by Laurel Scott
No charges had been filed by press time in the case of the Sharpsburg woman on whose farm officials found dead and ailing horses in early December. The Washington County State’s Attorney was awaiting the results of veterinary assessments before determining how to proceed in the ongoing investigation of possible neglect.
The farm’s owner, Barbara Reinken, reportedly denied mistreating her horses, but admitted that she had more than she could handle. According to a spokeswoman at the Humane Society of Washington County (HSWC), Reinken appealed to have her 74 horses, which had been confiscated by officials, returned to her. A hearing on the case was reportedly scheduled for Dec. 21.
The investigation started when local authorities, prompted by complaints of a dead horse arrived at Windrinker Farm near the Antietam National Battlefield to discover a heartbreaking situation: 74 horses, 24 of them critically ill, with three buried carcasses, one dead foal, one dead yearling, and five sets of skeletal remains.
On Dec. 2, representatives of the Washington County Sherriff’s Department and the Humane Society of Washington County seized both the 33-acre property and the horses as part of their investigation. Most of the foals, yearlings, stallions and pregnant mares appeared sick and malnourished, with little feed available on the farm.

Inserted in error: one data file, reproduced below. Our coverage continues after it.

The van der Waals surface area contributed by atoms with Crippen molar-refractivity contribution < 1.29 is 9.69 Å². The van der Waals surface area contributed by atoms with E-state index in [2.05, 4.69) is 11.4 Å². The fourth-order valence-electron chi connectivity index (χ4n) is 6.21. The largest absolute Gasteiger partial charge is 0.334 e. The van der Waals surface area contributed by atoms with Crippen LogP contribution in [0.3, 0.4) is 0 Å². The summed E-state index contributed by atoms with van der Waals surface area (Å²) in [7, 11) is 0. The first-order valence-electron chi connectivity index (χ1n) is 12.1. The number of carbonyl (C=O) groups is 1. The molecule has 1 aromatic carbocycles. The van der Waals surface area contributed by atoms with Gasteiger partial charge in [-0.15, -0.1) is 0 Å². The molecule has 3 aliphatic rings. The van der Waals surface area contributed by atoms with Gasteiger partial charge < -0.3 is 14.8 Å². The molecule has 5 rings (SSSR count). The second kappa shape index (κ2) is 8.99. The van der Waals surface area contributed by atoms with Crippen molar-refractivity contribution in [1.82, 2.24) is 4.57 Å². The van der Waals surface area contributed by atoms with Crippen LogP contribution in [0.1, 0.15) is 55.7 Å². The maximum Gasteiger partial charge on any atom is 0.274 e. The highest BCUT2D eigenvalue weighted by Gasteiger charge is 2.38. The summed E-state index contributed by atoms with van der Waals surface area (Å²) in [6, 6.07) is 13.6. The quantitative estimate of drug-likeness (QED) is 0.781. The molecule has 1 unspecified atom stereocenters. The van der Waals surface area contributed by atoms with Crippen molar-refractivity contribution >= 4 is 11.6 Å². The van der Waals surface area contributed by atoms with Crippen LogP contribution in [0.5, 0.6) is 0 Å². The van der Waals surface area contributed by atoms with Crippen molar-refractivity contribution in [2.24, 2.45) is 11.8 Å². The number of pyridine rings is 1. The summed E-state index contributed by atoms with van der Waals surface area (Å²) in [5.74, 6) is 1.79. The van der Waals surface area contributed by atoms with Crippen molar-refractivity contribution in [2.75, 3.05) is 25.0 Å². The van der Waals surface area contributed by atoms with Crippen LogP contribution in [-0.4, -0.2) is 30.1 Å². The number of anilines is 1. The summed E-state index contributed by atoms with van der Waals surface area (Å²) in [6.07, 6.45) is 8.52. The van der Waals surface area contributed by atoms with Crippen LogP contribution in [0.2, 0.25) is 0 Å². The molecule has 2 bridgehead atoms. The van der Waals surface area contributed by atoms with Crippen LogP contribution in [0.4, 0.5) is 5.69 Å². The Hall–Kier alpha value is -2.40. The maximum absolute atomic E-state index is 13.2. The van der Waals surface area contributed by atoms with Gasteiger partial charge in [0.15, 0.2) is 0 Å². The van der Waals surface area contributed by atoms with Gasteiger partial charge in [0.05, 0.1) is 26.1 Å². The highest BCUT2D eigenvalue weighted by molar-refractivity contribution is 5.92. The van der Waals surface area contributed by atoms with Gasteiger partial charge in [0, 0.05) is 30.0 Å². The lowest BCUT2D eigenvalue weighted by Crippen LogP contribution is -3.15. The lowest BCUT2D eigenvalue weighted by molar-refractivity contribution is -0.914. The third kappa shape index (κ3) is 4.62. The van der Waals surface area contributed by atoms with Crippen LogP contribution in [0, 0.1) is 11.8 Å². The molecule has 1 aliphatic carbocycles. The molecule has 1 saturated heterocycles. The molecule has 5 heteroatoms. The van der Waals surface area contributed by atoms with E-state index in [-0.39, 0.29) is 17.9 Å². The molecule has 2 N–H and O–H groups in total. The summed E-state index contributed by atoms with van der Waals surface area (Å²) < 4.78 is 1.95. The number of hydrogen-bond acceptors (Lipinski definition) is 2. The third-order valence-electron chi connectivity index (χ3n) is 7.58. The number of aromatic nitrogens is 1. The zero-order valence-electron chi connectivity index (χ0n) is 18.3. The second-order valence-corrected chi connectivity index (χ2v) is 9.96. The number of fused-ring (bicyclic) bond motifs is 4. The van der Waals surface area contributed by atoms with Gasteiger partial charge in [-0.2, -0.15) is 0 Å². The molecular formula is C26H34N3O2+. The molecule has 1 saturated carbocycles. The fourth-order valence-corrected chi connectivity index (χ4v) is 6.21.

At the request of HSWC director Paul Miller, the Days End Farm large animal rescue team helped round up all 74 horses and tag them with identification numbers. The team then assisted veterinarians in assessing each individual’s health. The 25 most serious cases were transported to the Days End facility in Lisbon for further evaluation and rehabilitation in a more controlled environment. Unfortunately, one of the horses reportedly died while in transit.
Of the remaining horses, 22 are still at Windrinker Farm as of this writing, but under the care of Miller and other animal welfare specialists. At press time, a search was underway to find a more appropriate place to house this group of horses, which officials stressed can be hard to handle. The rest of the horses have been sent to private farms, officials confirmed.
According to Kathy Schwartz of Days End Farm, her facility – which took nine horses from the Lusby case and 24 from the Sharpsburg case – is now caring for a total of 74 equines.
Although Days End is no stranger to these situations, impoundments of this size are both difficult and expensive; besides basic care, the horses often need deworming, dental work, and vaccinations, as well as additional veterinary attention and even surgery.
The new horses, whose health is suspect, must be quarantined from the farm’s other residents. “We have foot baths set up throughout the farm, and we’re not doing tours for adoption or regular tours,” Schwartz reported.
Because this is a potential criminal case, Schwartz confirmed that none of the impounded horses can be adopted at this time.
HSWC officials asked that anyone who has had contact with Barbara Reinken over the last few years please contact their office at 301-733-2060, x237.